I will vote YES on most questions, not on all of the questions as will the majority of Ecuadorians who DO NOT have Internet access, but who now have access to what they didn't before with actual corrupt governments like the bunch we had in the past decade.

In the same blog another visitor [es] argues that it doesn't matter whether people choose to vote yes or no: Ecuadorians should vote consciously in accordance to their ideals, the readers suggests, because they are all looking to improve individually in order to improve the whole country, and adds:

Creo que el Gobierno ha hecho cosas positivas como ayudar a la educación, a la salud […], el arreglo de carreteras, quitar las tercerizadoras que lo único que hacían es robarle la mitad del sueldo al empleado. Obligar a que los empleadores afilien al IESS a sus empleados (aunque es cierto, el servicio debe mejorar, aún falta pero de poco en poco se lo va logrando con el apoyo de todos los que formarmo este país).

I think the government has done positive things like help in education, health […], fix roads, remove outsourcing that all it did was steal half of the salary of employees [,] [f]orcing employers to affiliate their employees to the IESS (although it is true, the service needs improvement, something has to be done, but bit by bit it gets better with the support of all of us who make this country).

Silvi of Lunas Azules [es] (@silvilunazul) believes that it is unrealistic to completely agree or completely disagree with all the questions. She agrees in part with the referendum, to be precise, with the legislation to protect bulls from suffering in bullfighting:

Para no caer en la contradicción de deberle respeto sólo a quien puede razonar, debemos aceptar que el principio “no hacer sufrir” tiene su base en la capacidad de sentir dolor, no en la de discernir. Siendo así, cualquier especie capaz de sentir dolor tiene intereses, el instinto y el deseo de seguir viviendo y llevar una vida plena, exenta de sufrimiento.

To avoid falling into the contradiction of owing respect only to those who can reason, we must accept that the principle “to not cause suffering” is based on the ability to feel pain, not to discern. Thus, any species capable of feeling pain has interests, the instinct and the desire to continue living and have a full life, free from suffering.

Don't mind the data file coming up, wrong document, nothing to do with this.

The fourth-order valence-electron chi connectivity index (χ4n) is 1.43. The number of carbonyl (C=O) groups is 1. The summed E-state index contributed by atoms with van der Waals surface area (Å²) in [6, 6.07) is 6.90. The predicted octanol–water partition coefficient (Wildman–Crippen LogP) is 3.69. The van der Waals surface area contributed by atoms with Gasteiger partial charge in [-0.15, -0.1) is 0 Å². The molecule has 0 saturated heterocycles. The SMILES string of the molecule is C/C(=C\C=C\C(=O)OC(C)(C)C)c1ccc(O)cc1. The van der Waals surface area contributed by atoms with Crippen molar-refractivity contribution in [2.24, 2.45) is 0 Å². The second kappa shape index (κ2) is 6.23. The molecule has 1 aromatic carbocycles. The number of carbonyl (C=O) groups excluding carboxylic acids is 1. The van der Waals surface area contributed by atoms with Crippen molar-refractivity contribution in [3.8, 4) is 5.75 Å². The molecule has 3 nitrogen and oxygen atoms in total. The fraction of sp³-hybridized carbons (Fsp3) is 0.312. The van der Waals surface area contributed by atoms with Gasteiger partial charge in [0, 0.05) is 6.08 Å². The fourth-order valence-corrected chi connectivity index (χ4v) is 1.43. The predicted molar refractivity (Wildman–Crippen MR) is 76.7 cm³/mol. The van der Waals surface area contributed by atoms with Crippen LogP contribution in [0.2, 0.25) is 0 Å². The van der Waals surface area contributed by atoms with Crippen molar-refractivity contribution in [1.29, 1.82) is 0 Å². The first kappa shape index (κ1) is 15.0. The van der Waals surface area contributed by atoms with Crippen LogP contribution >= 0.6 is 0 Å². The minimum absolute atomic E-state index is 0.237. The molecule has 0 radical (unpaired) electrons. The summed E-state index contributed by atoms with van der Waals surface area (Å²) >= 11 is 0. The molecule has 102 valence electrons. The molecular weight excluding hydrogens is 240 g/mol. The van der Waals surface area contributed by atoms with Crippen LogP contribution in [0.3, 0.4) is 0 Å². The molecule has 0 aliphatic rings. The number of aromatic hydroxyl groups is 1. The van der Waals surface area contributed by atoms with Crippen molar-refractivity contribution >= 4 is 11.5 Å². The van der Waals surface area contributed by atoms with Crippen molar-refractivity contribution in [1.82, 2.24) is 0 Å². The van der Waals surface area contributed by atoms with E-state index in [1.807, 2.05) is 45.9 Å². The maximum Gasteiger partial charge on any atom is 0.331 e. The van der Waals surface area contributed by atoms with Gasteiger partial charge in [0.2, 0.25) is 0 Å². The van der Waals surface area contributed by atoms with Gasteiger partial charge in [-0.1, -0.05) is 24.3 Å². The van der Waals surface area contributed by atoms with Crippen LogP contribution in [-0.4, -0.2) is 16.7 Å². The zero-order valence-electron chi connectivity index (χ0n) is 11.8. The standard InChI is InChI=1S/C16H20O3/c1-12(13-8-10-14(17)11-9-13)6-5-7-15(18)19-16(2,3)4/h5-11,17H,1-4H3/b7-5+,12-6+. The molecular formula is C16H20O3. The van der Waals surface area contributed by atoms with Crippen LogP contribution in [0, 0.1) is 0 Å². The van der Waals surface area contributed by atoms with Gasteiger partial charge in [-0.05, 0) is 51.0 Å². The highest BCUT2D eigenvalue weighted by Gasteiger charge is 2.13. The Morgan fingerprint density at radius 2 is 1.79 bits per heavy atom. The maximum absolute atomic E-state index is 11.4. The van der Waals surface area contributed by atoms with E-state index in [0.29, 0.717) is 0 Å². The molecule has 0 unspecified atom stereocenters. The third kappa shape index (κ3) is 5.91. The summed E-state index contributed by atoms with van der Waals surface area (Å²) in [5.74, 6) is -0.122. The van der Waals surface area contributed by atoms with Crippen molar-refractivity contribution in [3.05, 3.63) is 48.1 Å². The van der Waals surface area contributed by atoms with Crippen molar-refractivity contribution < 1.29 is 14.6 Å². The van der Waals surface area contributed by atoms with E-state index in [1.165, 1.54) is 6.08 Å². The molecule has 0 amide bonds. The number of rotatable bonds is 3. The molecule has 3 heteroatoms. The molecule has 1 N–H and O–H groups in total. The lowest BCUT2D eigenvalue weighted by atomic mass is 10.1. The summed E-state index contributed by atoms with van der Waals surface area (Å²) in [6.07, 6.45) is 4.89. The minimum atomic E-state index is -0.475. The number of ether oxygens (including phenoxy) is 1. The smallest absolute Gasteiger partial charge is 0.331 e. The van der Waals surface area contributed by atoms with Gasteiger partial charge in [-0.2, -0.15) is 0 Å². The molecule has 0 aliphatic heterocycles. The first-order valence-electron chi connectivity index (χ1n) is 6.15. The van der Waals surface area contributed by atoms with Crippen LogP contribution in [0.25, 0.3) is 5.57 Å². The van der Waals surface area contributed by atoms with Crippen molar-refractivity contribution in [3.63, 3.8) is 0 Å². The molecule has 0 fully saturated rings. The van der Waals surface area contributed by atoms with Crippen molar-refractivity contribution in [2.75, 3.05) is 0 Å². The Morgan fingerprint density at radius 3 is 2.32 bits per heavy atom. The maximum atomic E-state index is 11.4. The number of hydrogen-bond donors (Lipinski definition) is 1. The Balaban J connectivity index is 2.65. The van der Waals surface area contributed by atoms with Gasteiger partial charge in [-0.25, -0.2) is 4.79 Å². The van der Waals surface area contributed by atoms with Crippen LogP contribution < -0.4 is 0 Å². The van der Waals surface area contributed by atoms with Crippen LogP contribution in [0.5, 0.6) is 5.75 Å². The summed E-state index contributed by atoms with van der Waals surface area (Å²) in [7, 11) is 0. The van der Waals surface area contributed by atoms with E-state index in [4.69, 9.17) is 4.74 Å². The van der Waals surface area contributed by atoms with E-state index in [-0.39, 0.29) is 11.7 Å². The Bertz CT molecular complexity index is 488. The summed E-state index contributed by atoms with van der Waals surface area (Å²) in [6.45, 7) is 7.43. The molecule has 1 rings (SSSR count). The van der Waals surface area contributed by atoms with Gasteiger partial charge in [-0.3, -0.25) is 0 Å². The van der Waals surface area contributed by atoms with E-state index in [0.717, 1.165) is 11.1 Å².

Professor and journalist Ruben Dario Buitron [es] asks a key question on the role of Ecuadorian media in this process: “Take sides or do journalism?”. He writes that it is fundamental that journalists either take a stand on the issue or simply do journalism. Professional media, he argues, should develop a space where all citizens can express themselves, debate, question, and propose ideas. Serene, balanced and fair journalism is what the country needs now, concludes Buitron.

Reactions on Twitter

Ecuadorian Twitter users, through the hashtag #ConsultaEc [es], are also discussing the referendum. Pablo Garzon (@pgarzon), for example, believes,

Al final, RC busca legitimar su popularidad, nuevamente. El pliego de preguntas de la consulta es secundario.

In the end, RC [Rafael Correa] seeks to legitimize his popularity once again. The list of questions for the referendum is secondary.

While journalist Belen (@Belenper) thinks that everything is too complicated; she says she doesn't know anything about law and that the questions are not clear enough as to be a referendum.

Rosa María Torres (@rosamariatorres) says she has already made a decision: she will not go to the polls that day and she would rather pay the fine. In Ecuador, voting is mandatory.

No apoyo la #consultaEC convocada por #Correa para enmendar la Constitución recién aprobada. Creo que no votaré. Pagaré la multa. #Ecuador

I do not support the #consultaEC [referendum] convened by #Correa to amend the Constitution recently approved. I will not vote. I'll pay the fine. # Ecuador

Carla Bonilla (@CarliBonilla) Tweets an equation that seems to be a general concern among Correa's opposition:

Consulta popular + reformas constitucionales = manipulación total

Referendum + constitutional reforms = complete manipulation.

Correa has recognized that carrying out the referendum is going to be an uphill battle [es], and said the Constitution drafted in Montecristi in 2008 “is extremely good, ” but “if we see that something does not work, the faster you correct it, the better.”